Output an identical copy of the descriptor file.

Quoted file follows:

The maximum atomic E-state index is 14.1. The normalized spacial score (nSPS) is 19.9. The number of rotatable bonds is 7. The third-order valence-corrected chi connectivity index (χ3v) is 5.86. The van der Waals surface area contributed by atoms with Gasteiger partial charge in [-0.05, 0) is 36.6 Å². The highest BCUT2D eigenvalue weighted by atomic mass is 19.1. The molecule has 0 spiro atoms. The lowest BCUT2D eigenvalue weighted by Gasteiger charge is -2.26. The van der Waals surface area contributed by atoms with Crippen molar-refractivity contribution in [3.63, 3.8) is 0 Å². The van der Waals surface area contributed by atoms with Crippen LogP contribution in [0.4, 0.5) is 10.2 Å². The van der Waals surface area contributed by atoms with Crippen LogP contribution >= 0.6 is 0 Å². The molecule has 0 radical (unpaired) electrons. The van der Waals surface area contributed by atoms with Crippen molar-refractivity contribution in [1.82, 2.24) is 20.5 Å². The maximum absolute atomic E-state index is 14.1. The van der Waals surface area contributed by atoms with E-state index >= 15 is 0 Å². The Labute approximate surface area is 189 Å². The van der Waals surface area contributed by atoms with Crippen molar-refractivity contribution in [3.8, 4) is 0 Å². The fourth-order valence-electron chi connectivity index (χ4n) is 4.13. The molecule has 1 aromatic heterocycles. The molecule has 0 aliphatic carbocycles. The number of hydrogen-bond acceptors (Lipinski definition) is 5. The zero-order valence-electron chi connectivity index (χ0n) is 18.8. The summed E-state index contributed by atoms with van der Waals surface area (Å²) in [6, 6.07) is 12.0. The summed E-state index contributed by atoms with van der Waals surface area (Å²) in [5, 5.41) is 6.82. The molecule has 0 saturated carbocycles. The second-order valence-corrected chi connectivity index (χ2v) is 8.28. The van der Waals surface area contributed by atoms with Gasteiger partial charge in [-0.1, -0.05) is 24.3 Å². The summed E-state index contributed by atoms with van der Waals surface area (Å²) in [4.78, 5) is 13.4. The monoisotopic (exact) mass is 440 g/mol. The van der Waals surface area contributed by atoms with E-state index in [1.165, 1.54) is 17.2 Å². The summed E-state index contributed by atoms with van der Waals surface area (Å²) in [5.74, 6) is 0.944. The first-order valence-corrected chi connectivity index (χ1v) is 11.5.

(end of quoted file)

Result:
The maximum atomic E-state index is 14.1. The normalized spacial score (nSPS) is 19.9. The number of rotatable bonds is 7. The third-order valence-corrected chi connectivity index (χ3v) is 5.86. The van der Waals surface area contributed by atoms with Gasteiger partial charge in [-0.05, 0) is 36.6 Å². The highest BCUT2D eigenvalue weighted by atomic mass is 19.1. The molecule has 0 spiro atoms. The lowest BCUT2D eigenvalue weighted by Gasteiger charge is -2.26. The van der Waals surface area contributed by atoms with Crippen molar-refractivity contribution in [3.63, 3.8) is 0 Å². The van der Waals surface area contributed by atoms with Crippen LogP contribution in [0.4, 0.5) is 10.2 Å². The van der Waals surface area contributed by atoms with Crippen LogP contribution >= 0.6 is 0 Å². The molecule has 0 radical (unpaired) electrons. The van der Waals surface area contributed by atoms with Crippen molar-refractivity contribution in [1.82, 2.24) is 20.5 Å². The maximum absolute atomic E-state index is 14.1. The van der Waals surface area contributed by atoms with E-state index >= 15 is 0 Å². The Labute approximate surface area is 189 Å². The van der Waals surface area contributed by atoms with Crippen molar-refractivity contribution in [3.8, 4) is 0 Å². The fourth-order valence-electron chi connectivity index (χ4n) is 4.13. The molecule has 1 aromatic heterocycles. The molecule has 0 aliphatic carbocycles. The number of hydrogen-bond acceptors (Lipinski definition) is 5. The zero-order valence-electron chi connectivity index (χ0n) is 18.8. The summed E-state index contributed by atoms with van der Waals surface area (Å²) in [6, 6.07) is 12.0. The summed E-state index contributed by atoms with van der Waals surface area (Å²) in [5, 5.41) is 6.82. The molecule has 0 saturated carbocycles. The second-order valence-corrected chi connectivity index (χ2v) is 8.28. The van der Waals surface area contributed by atoms with Gasteiger partial charge in [-0.1, -0.05) is 24.3 Å². The summed E-state index contributed by atoms with van der Waals surface area (Å²) in [4.78, 5) is 13.4. The monoisotopic (exact) mass is 440 g/mol. The van der Waals surface area contributed by atoms with E-state index in [1.165, 1.54) is 17.2 Å². The summed E-state index contributed by atoms with van der Waals surface area (Å²) in [5.74, 6) is 0.944. The first-order valence-corrected chi connectivity index (χ1v) is 11.5.